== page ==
And to update the numbers…to date, National Mill Dog Rescue has saved 8,184 dogs … and still counting!


Wordless Wednesday, part 2

Wallace the Pit Bull (Wordless Wednesday)

Professional dog walkers in Washington DC

Washington, DC is full of attractions like memorials, museums and other events.  Today, I also came across a group of three professional dog walkers…

Professional dog walker

Professional dog walkers _ near bus shelter

Each of the dogs is tethered to the handler with a hands-free clip

Each of the dogs is tethered to the handler with a hands-free clip

… and when we got to the front of the line, they happily posed for a picture.  How many breeds can you identify?  There’s one little dog wearing a dress and another wearing a thundershirt for anxiety.  The German Shepherd was the largest in the group.

Professional dog walkers _ front view

Sargeant Stubby – a WWI tribute

Tomorrow is Anzac Day, a public holiday throughout New Zealand and Australia.  Last year, I wrote about Caesar the Anzac Dog.  This year, it is Sergeant Stubby.  Although not from New Zealand or Australia, this dog embodies the spirit and companionship that were hallmarks of WWI.

Photo courtesy of Smithsonian’s National Museum of American History

Photo courtesy of Smithsonian’s National Museum of American History

Thousands of young Americans answered a call to arms in 1917.  In New Haven, Connecticut, a four-legged volunteer (a bull terrier mix) wandered into a local training camp for the 102nd Infantry, 26th Yankee Division and befriended a young private named J. Robert Conroy. Lacking official papers, Conroy smuggled his canine friend aboard the troop ship Minnesota.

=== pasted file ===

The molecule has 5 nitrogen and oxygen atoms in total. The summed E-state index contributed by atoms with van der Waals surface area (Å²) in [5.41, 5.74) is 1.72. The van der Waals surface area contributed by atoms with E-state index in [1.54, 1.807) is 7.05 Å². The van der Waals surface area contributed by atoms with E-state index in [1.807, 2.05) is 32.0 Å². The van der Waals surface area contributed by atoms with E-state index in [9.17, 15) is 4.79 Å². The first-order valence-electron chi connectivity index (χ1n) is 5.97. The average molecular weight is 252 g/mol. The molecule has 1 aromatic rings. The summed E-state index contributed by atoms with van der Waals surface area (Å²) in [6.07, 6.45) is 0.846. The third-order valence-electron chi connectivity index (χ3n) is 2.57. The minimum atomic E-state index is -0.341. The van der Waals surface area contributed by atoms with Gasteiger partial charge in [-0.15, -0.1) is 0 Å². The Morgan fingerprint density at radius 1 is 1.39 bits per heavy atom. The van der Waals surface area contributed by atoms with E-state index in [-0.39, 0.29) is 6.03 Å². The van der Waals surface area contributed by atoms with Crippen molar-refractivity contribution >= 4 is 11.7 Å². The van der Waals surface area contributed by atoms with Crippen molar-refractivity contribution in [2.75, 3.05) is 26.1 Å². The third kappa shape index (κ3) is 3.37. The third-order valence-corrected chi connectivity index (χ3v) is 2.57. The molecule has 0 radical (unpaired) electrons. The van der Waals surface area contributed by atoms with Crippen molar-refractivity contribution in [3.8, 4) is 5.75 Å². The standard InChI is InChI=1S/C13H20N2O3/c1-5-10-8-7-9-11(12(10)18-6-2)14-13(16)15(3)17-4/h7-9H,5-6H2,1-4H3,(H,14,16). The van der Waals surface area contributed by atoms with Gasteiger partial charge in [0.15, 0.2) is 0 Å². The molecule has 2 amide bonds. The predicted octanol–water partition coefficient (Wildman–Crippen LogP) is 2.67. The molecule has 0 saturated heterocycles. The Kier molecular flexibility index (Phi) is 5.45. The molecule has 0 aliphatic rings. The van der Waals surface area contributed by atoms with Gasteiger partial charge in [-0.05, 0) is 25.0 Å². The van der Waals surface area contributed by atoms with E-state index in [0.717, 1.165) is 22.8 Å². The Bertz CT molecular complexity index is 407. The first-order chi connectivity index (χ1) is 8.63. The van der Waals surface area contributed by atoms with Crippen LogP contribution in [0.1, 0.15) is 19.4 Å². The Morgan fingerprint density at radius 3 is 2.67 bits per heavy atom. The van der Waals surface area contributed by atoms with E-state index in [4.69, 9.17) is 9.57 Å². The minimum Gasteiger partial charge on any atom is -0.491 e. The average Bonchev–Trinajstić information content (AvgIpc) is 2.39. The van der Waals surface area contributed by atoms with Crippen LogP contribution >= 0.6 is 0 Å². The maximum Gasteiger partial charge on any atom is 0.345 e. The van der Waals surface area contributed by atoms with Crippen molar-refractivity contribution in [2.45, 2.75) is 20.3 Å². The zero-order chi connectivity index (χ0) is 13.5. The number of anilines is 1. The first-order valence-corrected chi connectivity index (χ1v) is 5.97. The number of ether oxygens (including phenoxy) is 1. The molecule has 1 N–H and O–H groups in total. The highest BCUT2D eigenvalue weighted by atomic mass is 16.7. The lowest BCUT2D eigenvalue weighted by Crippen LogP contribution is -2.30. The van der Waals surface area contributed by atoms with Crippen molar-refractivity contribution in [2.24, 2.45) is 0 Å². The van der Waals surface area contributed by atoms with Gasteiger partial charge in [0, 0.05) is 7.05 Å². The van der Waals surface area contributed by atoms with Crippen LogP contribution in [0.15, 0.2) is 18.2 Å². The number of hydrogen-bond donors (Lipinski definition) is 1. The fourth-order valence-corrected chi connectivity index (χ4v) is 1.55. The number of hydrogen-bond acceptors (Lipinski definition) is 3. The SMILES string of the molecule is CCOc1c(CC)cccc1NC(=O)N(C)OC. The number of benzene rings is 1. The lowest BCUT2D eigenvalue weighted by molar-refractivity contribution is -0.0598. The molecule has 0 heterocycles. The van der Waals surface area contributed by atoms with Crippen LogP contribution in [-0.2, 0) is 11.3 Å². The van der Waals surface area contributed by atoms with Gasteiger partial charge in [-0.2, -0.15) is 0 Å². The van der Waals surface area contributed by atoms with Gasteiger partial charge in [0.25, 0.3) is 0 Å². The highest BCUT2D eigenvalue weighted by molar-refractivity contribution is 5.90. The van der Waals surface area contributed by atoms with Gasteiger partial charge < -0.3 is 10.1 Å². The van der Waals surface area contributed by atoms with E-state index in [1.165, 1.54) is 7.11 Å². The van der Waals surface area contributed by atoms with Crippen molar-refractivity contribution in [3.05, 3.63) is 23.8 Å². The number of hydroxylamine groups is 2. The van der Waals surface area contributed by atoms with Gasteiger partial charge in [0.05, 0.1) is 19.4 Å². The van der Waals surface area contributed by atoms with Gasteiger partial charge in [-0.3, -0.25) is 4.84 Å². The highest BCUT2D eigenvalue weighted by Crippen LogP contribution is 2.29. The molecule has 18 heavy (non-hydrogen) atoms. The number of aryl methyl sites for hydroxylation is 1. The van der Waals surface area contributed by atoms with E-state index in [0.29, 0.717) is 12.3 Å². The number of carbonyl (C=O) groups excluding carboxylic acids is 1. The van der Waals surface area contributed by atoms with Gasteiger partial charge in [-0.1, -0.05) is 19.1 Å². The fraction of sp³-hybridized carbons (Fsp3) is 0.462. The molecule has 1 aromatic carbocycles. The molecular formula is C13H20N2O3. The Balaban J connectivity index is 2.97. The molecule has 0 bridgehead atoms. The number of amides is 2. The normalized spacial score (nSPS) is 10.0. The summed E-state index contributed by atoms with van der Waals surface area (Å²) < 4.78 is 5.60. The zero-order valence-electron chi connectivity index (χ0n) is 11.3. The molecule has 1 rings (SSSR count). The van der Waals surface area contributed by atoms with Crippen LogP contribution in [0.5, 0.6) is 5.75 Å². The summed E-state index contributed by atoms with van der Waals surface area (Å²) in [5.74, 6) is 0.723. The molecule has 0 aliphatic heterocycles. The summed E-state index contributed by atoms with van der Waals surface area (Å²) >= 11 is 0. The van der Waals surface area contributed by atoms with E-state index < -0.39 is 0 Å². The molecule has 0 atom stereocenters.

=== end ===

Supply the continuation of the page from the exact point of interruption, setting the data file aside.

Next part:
Stubby, as he was named (for his short tail), became New England’s most decorated canine war hero.

By February 1918, Stubby was experiencing the battlegrounds of France.  He would leave the trenches and go into the dangerous “no man’s land” of exploding mines, barbed wire and bomb craters to find, comfort and lead rescuers to missing or wounded soldiers.   Once he experienced mustard gas, he was a keen gas detector and warned his fellow soldiers when gas attacks were imminent.

During the Battle of the Argonne, he helped to capture an enemy spy. Official accounts note that Stubby leaped from the safety of the trench, bit a previously undetected intruder on the seat of his pants and held him there until the alarmed German was disarmed.

Grateful residents sewed Stubby a chamois blanket that became his uniform. On it were embroidered the flags of The Allies, three chevrons indicating the rank of sergeant and a fourth “wounded chevron” which he received for injuries suffered in a grenade attack. Service medals for action at Verdun, St. Mihiel and Chateau Theirry and Meuse-Argonne were later pinned to his blanket. It now sits with his stuffed remains at the Smithsonian in Washington D.C.

Stubby, including his coat, are on display at the Smithsonian in Washington DC.

Stubby, including his coat, are on display at the Smithsonian in Washington DC.

Stubby survived the war and returned to the United States with Robert Conroy.  When Conroy enrolled at Georgetown University to study law, Stubby became a mascot to the local team, the Hoyas.  The pair also visited the White House and were featured in numerous parades.  When he died in 1926,  Stubby’s obituary was published in many newspapers.